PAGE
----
Bumblebee

Buff tailed bumblebee

Buff tailed bumblebees, Bombus terrestris, are one of the twenty species of bumblebee found in Ireland. They are very similar to white-tailed bumblebees, Bombus lucourum, in fact they are so similar that it is impossible to tell the workers apart. The Queens, who emerge in spring, are quite distinct though.

As the name suggests the buff tailed bumble has indeed a tail that is buff coloured (see photos above). While the white tailed bumbles (see photos below) have much whiter tails. On closer inspection, you may also notice the difference in the yellow banding. The yellow bands on the white tailed bee are more lemon yellow.

Inspired by today’s Daily Prompt: Buff

Rare – Weekly photo challenge

Worldwide bee species are becoming rarer. In Ireland, it is estimated that 30% of our bee species are threatened with extinction, and of these six species are critically endangered. Just by planting some flowers and leaving a small corner of your garden to be “wild”, you could help these endearing, increasingly rare creatures.

For more tips on helping bees check out this garden guide from the All Ireland Pollination Plan.

Admiration – Weekly photo challenge

Any of you that regularly read either of my blogs will probably guess where I am going to go with this week’s photo challenge – admiration.

If there is one thing that I admire it is bees. Who could not respect these amazing creatures! Engineers says they shouldn’t be able to fly because their wings are too small – but someone forgot to tell the bees! Despite being so small they have amazing navigation abilities that we don’t even understand. Dave Goulson a distinguished bee biologist took bumbles several kilometers away from their nests and they still found their way back!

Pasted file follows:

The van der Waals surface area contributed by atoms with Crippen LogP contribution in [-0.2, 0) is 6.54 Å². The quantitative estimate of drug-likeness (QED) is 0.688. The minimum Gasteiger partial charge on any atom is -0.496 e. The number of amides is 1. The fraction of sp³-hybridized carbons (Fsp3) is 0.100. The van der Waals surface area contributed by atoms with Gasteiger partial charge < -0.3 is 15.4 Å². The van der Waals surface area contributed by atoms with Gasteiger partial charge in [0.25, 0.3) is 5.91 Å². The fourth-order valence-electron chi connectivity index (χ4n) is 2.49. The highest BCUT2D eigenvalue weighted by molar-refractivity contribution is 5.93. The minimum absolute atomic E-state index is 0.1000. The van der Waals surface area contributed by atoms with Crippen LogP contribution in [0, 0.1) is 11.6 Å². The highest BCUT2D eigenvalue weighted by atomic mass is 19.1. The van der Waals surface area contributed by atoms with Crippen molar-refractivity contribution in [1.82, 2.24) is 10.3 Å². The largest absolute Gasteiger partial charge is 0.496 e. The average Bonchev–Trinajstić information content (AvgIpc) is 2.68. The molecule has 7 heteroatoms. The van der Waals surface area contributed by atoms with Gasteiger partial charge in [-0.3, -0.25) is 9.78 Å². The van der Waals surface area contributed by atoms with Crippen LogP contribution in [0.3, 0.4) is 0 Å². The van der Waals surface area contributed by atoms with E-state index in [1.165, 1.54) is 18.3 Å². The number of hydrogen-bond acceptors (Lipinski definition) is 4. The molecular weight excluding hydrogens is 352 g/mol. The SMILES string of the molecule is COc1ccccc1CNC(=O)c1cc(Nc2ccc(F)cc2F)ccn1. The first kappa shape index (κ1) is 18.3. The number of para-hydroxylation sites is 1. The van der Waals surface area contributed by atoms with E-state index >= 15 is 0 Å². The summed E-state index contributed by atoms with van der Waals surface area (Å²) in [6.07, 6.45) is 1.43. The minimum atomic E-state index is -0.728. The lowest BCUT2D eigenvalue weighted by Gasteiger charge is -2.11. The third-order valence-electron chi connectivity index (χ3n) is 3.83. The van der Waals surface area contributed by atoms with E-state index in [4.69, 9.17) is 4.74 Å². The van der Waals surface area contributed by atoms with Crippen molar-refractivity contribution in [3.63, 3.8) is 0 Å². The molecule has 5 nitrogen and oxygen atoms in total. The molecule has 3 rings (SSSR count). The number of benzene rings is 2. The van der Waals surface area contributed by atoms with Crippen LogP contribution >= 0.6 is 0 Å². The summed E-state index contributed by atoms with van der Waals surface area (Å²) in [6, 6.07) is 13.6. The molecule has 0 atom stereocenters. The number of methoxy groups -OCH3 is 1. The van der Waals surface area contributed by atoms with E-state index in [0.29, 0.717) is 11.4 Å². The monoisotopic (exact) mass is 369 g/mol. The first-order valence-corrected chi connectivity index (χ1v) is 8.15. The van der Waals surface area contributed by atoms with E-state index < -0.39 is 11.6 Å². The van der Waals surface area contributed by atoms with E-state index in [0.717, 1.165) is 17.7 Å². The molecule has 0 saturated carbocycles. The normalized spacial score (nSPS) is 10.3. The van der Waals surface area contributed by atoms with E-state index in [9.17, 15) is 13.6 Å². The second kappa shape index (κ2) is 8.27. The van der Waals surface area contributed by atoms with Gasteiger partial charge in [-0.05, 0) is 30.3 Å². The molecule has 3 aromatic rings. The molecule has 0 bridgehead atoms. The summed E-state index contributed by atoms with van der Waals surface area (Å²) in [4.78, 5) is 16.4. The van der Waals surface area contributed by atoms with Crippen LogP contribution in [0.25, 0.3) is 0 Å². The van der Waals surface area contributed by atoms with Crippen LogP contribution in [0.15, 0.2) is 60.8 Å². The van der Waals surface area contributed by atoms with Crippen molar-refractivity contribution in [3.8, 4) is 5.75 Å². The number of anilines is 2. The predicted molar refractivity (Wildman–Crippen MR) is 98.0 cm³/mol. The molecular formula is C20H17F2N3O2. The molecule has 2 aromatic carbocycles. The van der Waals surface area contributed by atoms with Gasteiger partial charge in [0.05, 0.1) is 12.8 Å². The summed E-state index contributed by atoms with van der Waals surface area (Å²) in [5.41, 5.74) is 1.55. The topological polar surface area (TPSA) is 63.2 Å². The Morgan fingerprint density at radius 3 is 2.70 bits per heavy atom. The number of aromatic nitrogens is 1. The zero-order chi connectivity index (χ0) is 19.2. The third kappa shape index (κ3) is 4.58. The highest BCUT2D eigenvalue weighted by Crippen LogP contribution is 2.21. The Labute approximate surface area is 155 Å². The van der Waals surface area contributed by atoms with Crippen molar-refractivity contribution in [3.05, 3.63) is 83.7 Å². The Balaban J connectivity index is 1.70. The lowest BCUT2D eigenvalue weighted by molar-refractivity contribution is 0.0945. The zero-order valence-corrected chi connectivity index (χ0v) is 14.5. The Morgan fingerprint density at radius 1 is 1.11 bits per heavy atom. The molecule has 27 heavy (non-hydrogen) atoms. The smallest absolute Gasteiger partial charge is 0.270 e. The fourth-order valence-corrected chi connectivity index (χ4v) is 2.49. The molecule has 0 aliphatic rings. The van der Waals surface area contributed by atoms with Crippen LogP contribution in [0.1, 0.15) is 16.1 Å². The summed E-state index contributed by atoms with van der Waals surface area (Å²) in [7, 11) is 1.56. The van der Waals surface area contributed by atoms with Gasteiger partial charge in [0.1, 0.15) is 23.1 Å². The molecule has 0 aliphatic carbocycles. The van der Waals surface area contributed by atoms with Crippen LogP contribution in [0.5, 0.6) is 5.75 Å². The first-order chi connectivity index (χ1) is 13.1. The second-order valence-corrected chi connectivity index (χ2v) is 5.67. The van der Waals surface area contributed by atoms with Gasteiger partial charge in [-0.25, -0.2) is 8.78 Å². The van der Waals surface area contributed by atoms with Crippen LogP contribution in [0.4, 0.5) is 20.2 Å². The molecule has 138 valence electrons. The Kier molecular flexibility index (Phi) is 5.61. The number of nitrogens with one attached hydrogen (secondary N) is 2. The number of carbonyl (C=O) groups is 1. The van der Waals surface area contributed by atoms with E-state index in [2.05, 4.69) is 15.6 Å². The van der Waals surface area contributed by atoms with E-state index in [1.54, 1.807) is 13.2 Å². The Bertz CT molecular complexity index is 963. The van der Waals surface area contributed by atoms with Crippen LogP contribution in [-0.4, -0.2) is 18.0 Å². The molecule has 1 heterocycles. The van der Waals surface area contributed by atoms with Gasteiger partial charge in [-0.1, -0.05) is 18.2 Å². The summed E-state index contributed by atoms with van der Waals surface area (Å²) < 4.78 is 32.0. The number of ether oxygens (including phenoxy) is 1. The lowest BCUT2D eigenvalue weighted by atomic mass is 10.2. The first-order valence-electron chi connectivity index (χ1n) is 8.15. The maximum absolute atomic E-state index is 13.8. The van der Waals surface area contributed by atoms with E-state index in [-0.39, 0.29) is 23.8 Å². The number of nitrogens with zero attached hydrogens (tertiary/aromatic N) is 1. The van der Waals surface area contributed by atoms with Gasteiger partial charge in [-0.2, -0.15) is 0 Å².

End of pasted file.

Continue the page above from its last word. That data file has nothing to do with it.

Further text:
Without bees we would have no apples or strawberries, no broccoli or potatoes, no Brazil nuts or coffee. And there are many more crops that they pollinate. Yet many of our bees are in decline worldwide. More than half of Ireland’s bee species have undergone substantial declines in their numbers since 1980.

Some of these photos you may have seen before.

For more information about bees check out:

Irish Biodiversity Centre Pollinator Initiative

I also contribute to a friend’s blog at Wild Pollinator Gardens

In the UK’s Bumblebee Conservaion Trust

And in the USA, the Xerces Society

 

Weekly Photo Challenge – Change

This week’s Photo challenge is Change. It is a sort of tradition in our family to give a child a tree on their second birthday. My parents gave my son a crab apple tree. It is now in it’s fifth year. In the spring it is laden with pink/white flowers. At this time of year the tiny apples are just turning from green to shades of yellow and orange.

The transformation from flower to fruit is in itself amazing – a change that would not be possible with bees and other pollinators.

Bumblebee on apple blossom

Bumblebee on apple blossom